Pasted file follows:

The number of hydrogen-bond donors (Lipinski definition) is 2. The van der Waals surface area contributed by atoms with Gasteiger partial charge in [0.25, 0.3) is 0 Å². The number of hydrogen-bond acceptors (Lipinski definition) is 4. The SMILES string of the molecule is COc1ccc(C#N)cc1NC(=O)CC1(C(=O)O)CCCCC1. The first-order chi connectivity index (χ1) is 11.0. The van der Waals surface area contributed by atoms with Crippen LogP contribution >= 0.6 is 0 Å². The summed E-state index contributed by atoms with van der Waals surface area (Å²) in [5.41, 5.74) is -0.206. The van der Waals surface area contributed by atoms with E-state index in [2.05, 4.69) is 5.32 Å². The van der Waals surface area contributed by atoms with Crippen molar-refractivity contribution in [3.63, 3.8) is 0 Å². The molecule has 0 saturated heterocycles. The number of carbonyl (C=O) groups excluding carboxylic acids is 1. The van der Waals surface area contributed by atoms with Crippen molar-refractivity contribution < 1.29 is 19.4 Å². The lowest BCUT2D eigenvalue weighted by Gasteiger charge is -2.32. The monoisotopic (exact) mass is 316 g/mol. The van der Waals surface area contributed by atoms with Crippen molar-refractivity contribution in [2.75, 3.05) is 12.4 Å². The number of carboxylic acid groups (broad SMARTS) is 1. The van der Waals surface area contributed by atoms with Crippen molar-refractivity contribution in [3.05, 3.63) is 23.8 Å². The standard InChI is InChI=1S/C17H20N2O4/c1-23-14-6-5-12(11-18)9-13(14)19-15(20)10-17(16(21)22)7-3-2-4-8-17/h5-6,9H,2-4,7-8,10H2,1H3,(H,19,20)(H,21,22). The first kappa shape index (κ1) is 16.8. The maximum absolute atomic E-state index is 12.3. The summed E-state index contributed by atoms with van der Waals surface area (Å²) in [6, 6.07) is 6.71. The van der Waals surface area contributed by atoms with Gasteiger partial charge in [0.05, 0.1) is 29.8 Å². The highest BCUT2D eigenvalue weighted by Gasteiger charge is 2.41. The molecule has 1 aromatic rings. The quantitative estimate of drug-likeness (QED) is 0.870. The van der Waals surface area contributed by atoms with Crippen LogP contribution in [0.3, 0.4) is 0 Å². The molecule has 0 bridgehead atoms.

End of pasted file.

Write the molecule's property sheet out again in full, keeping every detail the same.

The number of hydrogen-bond donors (Lipinski definition) is 2. The van der Waals surface area contributed by atoms with Gasteiger partial charge in [0.25, 0.3) is 0 Å². The number of hydrogen-bond acceptors (Lipinski definition) is 4. The SMILES string of the molecule is COc1ccc(C#N)cc1NC(=O)CC1(C(=O)O)CCCCC1. The first-order chi connectivity index (χ1) is 11.0. The van der Waals surface area contributed by atoms with Crippen LogP contribution >= 0.6 is 0 Å². The summed E-state index contributed by atoms with van der Waals surface area (Å²) in [5.41, 5.74) is -0.206. The van der Waals surface area contributed by atoms with E-state index in [2.05, 4.69) is 5.32 Å². The van der Waals surface area contributed by atoms with Crippen molar-refractivity contribution in [3.63, 3.8) is 0 Å². The molecule has 0 saturated heterocycles. The number of carbonyl (C=O) groups excluding carboxylic acids is 1. The van der Waals surface area contributed by atoms with Crippen molar-refractivity contribution < 1.29 is 19.4 Å². The lowest BCUT2D eigenvalue weighted by Gasteiger charge is -2.32. The monoisotopic (exact) mass is 316 g/mol. The van der Waals surface area contributed by atoms with Crippen molar-refractivity contribution in [2.75, 3.05) is 12.4 Å². The number of carboxylic acid groups (broad SMARTS) is 1. The van der Waals surface area contributed by atoms with Crippen molar-refractivity contribution in [3.05, 3.63) is 23.8 Å². The standard InChI is InChI=1S/C17H20N2O4/c1-23-14-6-5-12(11-18)9-13(14)19-15(20)10-17(16(21)22)7-3-2-4-8-17/h5-6,9H,2-4,7-8,10H2,1H3,(H,19,20)(H,21,22). The first kappa shape index (κ1) is 16.8. The maximum absolute atomic E-state index is 12.3. The summed E-state index contributed by atoms with van der Waals surface area (Å²) in [6, 6.07) is 6.71. The van der Waals surface area contributed by atoms with Gasteiger partial charge in [0.05, 0.1) is 29.8 Å². The highest BCUT2D eigenvalue weighted by Gasteiger charge is 2.41. The molecule has 1 aromatic rings. The quantitative estimate of drug-likeness (QED) is 0.870. The van der Waals surface area contributed by atoms with Crippen LogP contribution in [0.3, 0.4) is 0 Å². The molecule has 0 bridgehead atoms.